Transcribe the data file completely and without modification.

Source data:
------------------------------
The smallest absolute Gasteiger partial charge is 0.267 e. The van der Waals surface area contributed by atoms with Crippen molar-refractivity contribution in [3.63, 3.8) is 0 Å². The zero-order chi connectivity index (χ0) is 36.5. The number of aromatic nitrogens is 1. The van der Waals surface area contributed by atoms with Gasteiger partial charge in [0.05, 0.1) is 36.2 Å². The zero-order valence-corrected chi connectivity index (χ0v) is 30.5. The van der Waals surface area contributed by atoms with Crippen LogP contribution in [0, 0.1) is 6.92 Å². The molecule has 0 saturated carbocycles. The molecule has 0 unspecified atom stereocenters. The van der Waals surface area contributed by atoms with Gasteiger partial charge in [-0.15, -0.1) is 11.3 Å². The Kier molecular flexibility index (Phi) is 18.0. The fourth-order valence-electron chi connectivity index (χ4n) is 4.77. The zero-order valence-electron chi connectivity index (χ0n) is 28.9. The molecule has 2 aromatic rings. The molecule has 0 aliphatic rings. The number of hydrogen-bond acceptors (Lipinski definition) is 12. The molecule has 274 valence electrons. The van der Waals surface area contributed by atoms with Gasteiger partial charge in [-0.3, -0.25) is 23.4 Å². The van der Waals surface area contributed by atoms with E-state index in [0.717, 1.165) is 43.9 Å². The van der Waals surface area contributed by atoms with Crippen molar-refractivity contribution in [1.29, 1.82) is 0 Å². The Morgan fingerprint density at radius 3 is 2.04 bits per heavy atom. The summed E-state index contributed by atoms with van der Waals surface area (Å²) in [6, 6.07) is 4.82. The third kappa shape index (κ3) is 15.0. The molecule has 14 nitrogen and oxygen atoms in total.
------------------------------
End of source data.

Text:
The smallest absolute Gasteiger partial charge is 0.267 e. The van der Waals surface area contributed by atoms with Crippen molar-refractivity contribution in [3.63, 3.8) is 0 Å². The zero-order chi connectivity index (χ0) is 36.5. The number of aromatic nitrogens is 1. The van der Waals surface area contributed by atoms with Gasteiger partial charge in [0.05, 0.1) is 36.2 Å². The zero-order valence-corrected chi connectivity index (χ0v) is 30.5. The van der Waals surface area contributed by atoms with Crippen LogP contribution in [0, 0.1) is 6.92 Å². The molecule has 0 saturated carbocycles. The molecule has 0 unspecified atom stereocenters. The van der Waals surface area contributed by atoms with Gasteiger partial charge in [-0.15, -0.1) is 11.3 Å². The Kier molecular flexibility index (Phi) is 18.0. The fourth-order valence-electron chi connectivity index (χ4n) is 4.77. The zero-order valence-electron chi connectivity index (χ0n) is 28.9. The molecule has 2 aromatic rings. The molecule has 0 aliphatic rings. The number of hydrogen-bond acceptors (Lipinski definition) is 12. The molecule has 274 valence electrons. The van der Waals surface area contributed by atoms with Gasteiger partial charge in [-0.3, -0.25) is 23.4 Å². The van der Waals surface area contributed by atoms with E-state index in [0.717, 1.165) is 43.9 Å². The van der Waals surface area contributed by atoms with Crippen molar-refractivity contribution in [1.29, 1.82) is 0 Å². The Morgan fingerprint density at radius 3 is 2.04 bits per heavy atom. The summed E-state index contributed by atoms with van der Waals surface area (Å²) in [6, 6.07) is 4.82. The third kappa shape index (κ3) is 15.0. The molecule has 14 nitrogen and oxygen atoms in total.